Museum, which houses a memorable display of Maori artifacts. Panoramic
views of the city from the extinct volcano One Tree Hill, and good
swimming beaches including Kohimarama and Mission Bay.
Rotorua is a small town on the shores of Lake Rotorua. The surrounding
areas are a geothermal wonderland, with geysers, boiling mud pools, and
steaming craters - accompanied by the pervasive smell of sulphur. Rotorua
is also a showcase of Maori cultural activities and a center of tourism.
The Waikato River, Huka Falls and Lake Taupo (New Zealands largest) are
found south of Roturoa.
Urewera National Park is located southeast of Rotorua and is the largest
forested wilderness area remaining on the North Island. It features dense
forests, waterfalls and Lake Waikaremoana.
Lake Taupo, New Zealand's largest lake at 600 square kilometers, is about
90 kilometres south of Rotorua. It was formed after a huge volcanic
eruption that took place some 1800 years ago. The volcanic crater then
filled with water, forming the lake. Situated over a thousand feet above
sea level it has a maximum depth of 500 feet. The lake is cold, full of
trout and often used for fishing and other water sports.
Tongariro National Park
Formally created by an act of parliament in 1894 Tongariro National Park
is New Zealand's oldest national park and a World Heritage area as well.
Found in central North Island just south of Lake Taupo are the three
andesitic volcanoes at the heart of the park -- Tongariro, Ngaruahoe and
Ruapehu. Together they form the southern limits of the Taupo Volcanic
Zone. Volcanic activity in the zone started about 2 million years ago and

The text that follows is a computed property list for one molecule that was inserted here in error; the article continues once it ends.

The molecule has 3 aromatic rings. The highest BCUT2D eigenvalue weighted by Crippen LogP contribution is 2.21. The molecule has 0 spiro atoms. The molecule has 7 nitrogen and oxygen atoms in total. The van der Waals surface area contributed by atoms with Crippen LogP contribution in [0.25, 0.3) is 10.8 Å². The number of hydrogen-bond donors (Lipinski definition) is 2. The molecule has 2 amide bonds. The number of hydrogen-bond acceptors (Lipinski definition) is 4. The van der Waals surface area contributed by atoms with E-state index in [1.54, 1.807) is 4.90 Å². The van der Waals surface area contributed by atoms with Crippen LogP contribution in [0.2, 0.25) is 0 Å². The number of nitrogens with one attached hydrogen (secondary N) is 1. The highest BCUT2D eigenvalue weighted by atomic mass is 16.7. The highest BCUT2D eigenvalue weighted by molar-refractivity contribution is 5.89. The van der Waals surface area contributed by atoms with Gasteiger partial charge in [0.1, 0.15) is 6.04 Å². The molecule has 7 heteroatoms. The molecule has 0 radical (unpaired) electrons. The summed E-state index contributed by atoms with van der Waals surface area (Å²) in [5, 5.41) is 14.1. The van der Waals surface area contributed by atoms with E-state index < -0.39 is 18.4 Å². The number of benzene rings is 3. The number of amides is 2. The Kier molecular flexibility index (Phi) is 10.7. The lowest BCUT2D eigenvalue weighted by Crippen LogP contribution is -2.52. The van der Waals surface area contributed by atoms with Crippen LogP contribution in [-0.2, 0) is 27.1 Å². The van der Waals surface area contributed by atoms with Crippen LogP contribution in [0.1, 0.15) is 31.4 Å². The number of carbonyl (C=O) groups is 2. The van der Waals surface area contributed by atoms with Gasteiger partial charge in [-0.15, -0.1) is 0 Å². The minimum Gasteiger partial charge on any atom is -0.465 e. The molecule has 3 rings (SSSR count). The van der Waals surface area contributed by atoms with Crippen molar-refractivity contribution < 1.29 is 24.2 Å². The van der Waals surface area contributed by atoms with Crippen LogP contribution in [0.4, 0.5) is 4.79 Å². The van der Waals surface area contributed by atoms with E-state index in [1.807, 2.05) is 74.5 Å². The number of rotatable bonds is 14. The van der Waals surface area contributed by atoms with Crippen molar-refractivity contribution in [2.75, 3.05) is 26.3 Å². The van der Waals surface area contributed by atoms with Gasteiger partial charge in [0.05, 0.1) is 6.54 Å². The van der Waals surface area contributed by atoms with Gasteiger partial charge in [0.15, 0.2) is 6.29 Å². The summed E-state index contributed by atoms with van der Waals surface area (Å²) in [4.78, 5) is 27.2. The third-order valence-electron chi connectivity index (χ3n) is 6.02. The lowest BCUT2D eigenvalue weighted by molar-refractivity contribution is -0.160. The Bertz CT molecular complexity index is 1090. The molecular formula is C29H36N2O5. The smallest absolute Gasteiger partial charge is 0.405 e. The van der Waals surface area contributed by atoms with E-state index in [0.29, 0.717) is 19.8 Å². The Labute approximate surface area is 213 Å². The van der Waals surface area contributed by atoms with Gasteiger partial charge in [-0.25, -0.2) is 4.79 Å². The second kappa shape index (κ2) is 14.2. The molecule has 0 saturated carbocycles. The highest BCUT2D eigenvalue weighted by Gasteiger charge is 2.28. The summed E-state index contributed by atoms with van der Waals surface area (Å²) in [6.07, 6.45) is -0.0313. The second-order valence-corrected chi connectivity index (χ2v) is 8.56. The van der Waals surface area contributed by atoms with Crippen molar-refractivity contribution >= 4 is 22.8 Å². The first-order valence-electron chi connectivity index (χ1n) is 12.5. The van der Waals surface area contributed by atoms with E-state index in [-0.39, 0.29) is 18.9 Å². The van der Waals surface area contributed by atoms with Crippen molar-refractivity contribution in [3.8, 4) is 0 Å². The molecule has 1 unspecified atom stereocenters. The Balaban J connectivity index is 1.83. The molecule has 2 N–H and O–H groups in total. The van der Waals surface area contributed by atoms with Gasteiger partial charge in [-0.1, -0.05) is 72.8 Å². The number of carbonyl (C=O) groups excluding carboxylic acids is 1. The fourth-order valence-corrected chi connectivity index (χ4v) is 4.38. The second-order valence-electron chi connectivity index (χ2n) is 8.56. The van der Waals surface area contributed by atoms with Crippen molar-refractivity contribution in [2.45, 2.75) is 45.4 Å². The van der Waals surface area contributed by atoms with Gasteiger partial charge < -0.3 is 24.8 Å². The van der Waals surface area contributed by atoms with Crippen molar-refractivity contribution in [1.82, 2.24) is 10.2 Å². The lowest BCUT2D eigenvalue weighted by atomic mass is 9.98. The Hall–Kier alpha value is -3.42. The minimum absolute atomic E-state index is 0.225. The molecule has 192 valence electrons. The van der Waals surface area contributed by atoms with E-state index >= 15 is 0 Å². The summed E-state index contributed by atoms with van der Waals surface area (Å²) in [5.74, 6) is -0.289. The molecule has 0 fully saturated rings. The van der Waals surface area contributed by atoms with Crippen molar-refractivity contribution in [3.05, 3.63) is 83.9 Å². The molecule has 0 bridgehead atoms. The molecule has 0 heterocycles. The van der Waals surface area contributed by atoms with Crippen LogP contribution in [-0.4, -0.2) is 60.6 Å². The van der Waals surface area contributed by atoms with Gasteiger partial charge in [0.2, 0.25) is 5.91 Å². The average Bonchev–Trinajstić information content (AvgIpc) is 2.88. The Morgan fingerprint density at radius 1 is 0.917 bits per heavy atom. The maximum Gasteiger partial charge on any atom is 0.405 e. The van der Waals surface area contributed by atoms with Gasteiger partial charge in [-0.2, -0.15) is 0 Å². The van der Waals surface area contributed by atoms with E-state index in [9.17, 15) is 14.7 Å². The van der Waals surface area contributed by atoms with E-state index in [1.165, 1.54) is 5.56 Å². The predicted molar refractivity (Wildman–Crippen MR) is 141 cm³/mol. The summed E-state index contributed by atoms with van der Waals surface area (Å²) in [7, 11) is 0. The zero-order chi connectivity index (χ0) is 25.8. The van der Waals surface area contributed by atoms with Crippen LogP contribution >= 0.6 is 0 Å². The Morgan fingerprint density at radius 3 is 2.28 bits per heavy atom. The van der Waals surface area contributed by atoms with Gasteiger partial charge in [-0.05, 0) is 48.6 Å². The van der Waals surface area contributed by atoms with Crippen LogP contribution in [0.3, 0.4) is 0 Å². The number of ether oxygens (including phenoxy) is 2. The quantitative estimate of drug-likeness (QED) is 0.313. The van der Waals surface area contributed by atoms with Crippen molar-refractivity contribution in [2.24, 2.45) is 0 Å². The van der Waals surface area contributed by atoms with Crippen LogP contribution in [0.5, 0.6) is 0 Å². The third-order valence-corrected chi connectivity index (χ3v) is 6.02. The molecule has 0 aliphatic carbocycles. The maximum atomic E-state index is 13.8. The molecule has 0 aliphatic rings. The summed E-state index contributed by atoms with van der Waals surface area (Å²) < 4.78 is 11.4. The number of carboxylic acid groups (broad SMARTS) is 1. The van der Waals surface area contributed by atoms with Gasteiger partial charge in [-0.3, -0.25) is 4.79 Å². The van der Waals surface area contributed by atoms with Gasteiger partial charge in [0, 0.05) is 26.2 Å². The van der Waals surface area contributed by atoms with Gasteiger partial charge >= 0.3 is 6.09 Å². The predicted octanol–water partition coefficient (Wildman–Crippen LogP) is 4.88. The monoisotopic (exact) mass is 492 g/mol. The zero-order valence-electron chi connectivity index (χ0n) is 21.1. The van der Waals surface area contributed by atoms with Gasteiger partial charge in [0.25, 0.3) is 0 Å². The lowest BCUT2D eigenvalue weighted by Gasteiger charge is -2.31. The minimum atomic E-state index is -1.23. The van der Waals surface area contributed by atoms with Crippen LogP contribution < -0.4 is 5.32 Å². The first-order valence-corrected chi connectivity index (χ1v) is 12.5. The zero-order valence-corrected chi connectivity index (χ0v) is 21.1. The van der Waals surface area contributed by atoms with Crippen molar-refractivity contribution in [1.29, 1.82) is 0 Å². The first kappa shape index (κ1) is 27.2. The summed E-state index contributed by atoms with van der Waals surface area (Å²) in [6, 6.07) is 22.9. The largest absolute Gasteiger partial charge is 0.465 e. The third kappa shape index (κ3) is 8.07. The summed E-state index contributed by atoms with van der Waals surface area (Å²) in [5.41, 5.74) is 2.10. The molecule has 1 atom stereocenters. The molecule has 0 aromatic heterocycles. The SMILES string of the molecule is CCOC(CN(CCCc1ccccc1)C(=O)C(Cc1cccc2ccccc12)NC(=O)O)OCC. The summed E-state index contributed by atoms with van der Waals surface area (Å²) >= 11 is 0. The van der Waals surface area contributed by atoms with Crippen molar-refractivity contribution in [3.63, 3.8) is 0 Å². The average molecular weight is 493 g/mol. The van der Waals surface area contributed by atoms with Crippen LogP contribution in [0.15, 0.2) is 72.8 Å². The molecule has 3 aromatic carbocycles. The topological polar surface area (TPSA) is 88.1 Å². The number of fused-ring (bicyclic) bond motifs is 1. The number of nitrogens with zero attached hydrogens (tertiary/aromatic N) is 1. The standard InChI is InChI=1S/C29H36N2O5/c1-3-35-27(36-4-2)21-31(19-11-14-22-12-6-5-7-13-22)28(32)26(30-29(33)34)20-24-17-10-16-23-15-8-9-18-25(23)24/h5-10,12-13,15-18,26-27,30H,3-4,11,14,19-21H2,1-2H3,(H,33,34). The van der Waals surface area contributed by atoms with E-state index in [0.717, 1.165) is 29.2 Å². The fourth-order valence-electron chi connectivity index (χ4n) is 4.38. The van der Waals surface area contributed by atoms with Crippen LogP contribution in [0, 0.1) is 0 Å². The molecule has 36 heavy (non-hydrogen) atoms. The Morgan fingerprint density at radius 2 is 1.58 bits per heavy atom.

is on-going today. Ruapehu and Ngauruhoe are two of the most active
composite volcanoes in the world.
Mt. Egmont (Taranaki) is probably the most beautiful mountain in New
Zealand. It is similar to Mt. Fuji in Japan except that it has a very
green zone surrounding it. It is also one of the least visited areas in
New Zealand, because if its isolation on the western coast of the North
Island near the town of New Plymouth.
The Whanganui (Wanganui) River and the national park of the same name
extends from central Tongariro to the west coast town of Wanganui. The
countryside is famous for its verdant scenery, forests and river rapids.
Raukawa Falls off highway 4 between Wanganui and Raetihi is one of New
Zealand's largest waterfalls.
This is the largest city on the South Island. It has many old style tudor
buildings and Hagley Park with its botanical gardens and Avon River.
Driving west from Christchurch brings you into this mountainous region
with its verdant high pasture land and snow capped mountain peaks.
Along the west coast north of Westland National Park is Punakaiki or
"Pancake Rocks". These amazing structures resembling stacks of pancakes
consist of limestone eroded by the force of the surf over years. When the
surf is right, blowholes can be seen.
Mt. Cook National Park
Mt. Cook at 3754 meters (12,313feet) is the highest mountain in New
Zealand and the main peak in the Southern Alps.
Westland National Park
Close to Mt. Cook is this park on the west central coast of the South
Island. Points of scenic beauty include Lake Matheson and the several
glaciers in the mountains (e.g. Franz Josef, Fox and Grey glaciers).
Airplane scenic flights with a landing in the high snowfields is a trip
you will never forget.
The beautiful South Island village of Queenstown is set in a glacial
valley on the edge of Lake Wakatipu. It is a town synonymous with tourism,
scenery and outdoor adventures. Not too far from this area are several
other beautiful lakes including Wanaka, Tekapo and Pukaki.
Fjordland National Park
Southwest of Queenstown is Fjordland National Park, which takes its name
from the fjords that indent its coast (see Doubtful Sound). It is a
wilderness of mountains, rainforests, waterfalls and glacier-carved
coastal sea inlets. The scenic climax of Fjordland is undoubtedly Milford
Sound where dolphins follow tour boats that cruise beneath the shadows of
towering mountains like Mitre Peak and pause by hanging waterfalls that
crash on to the calm waters of the Sound. There are also classic alpine
walks, including the Routeburn Track (in Mt. Aspiring National Park) and
the Milford Track (billed as the "finest in the world").
North Island Parks
Te Urewera National Park is a large forested
wilderness southeast of Rotorua on the North Island. Its prize attraction
is Lake Waikaremoana.
Tongariro National Park just south of Lake